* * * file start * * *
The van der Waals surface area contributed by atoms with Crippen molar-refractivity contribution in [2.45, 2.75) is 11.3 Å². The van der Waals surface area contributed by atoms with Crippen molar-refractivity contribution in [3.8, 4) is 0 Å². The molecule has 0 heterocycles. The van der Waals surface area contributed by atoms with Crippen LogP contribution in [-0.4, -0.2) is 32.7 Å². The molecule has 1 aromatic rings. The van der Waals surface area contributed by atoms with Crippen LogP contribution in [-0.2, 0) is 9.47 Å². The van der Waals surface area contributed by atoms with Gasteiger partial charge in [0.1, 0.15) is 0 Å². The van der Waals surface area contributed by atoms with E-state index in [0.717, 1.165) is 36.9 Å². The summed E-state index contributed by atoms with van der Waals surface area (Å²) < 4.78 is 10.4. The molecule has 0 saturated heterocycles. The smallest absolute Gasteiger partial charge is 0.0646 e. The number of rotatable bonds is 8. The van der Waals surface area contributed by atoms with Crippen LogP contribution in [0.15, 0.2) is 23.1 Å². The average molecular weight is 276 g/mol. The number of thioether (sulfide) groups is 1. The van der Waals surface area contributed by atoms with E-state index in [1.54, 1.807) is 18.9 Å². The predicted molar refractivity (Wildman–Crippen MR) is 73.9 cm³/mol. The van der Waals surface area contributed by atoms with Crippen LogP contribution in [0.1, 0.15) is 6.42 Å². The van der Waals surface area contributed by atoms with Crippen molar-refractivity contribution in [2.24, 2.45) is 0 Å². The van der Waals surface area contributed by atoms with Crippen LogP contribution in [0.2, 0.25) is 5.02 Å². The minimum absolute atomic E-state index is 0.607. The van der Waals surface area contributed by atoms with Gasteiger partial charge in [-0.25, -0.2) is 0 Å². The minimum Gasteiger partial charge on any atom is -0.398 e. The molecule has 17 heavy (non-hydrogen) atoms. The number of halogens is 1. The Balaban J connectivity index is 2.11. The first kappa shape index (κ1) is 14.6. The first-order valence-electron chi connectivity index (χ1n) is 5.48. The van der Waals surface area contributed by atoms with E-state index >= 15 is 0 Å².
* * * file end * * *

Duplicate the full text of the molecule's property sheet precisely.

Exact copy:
The van der Waals surface area contributed by atoms with Crippen molar-refractivity contribution in [2.45, 2.75) is 11.3 Å². The van der Waals surface area contributed by atoms with Crippen molar-refractivity contribution in [3.8, 4) is 0 Å². The molecule has 0 heterocycles. The van der Waals surface area contributed by atoms with Crippen LogP contribution in [-0.4, -0.2) is 32.7 Å². The molecule has 1 aromatic rings. The van der Waals surface area contributed by atoms with Crippen LogP contribution in [-0.2, 0) is 9.47 Å². The van der Waals surface area contributed by atoms with Gasteiger partial charge in [0.1, 0.15) is 0 Å². The van der Waals surface area contributed by atoms with E-state index in [0.717, 1.165) is 36.9 Å². The summed E-state index contributed by atoms with van der Waals surface area (Å²) < 4.78 is 10.4. The molecule has 0 saturated heterocycles. The smallest absolute Gasteiger partial charge is 0.0646 e. The number of rotatable bonds is 8. The van der Waals surface area contributed by atoms with Crippen LogP contribution in [0.15, 0.2) is 23.1 Å². The average molecular weight is 276 g/mol. The number of thioether (sulfide) groups is 1. The van der Waals surface area contributed by atoms with E-state index in [1.54, 1.807) is 18.9 Å². The predicted molar refractivity (Wildman–Crippen MR) is 73.9 cm³/mol. The van der Waals surface area contributed by atoms with Crippen LogP contribution in [0.1, 0.15) is 6.42 Å². The van der Waals surface area contributed by atoms with Crippen molar-refractivity contribution in [2.24, 2.45) is 0 Å². The van der Waals surface area contributed by atoms with Crippen LogP contribution in [0.2, 0.25) is 5.02 Å². The minimum absolute atomic E-state index is 0.607. The van der Waals surface area contributed by atoms with Gasteiger partial charge in [-0.25, -0.2) is 0 Å². The minimum Gasteiger partial charge on any atom is -0.398 e. The molecule has 17 heavy (non-hydrogen) atoms. The number of halogens is 1. The Balaban J connectivity index is 2.11. The first kappa shape index (κ1) is 14.6. The first-order valence-electron chi connectivity index (χ1n) is 5.48. The van der Waals surface area contributed by atoms with E-state index >= 15 is 0 Å².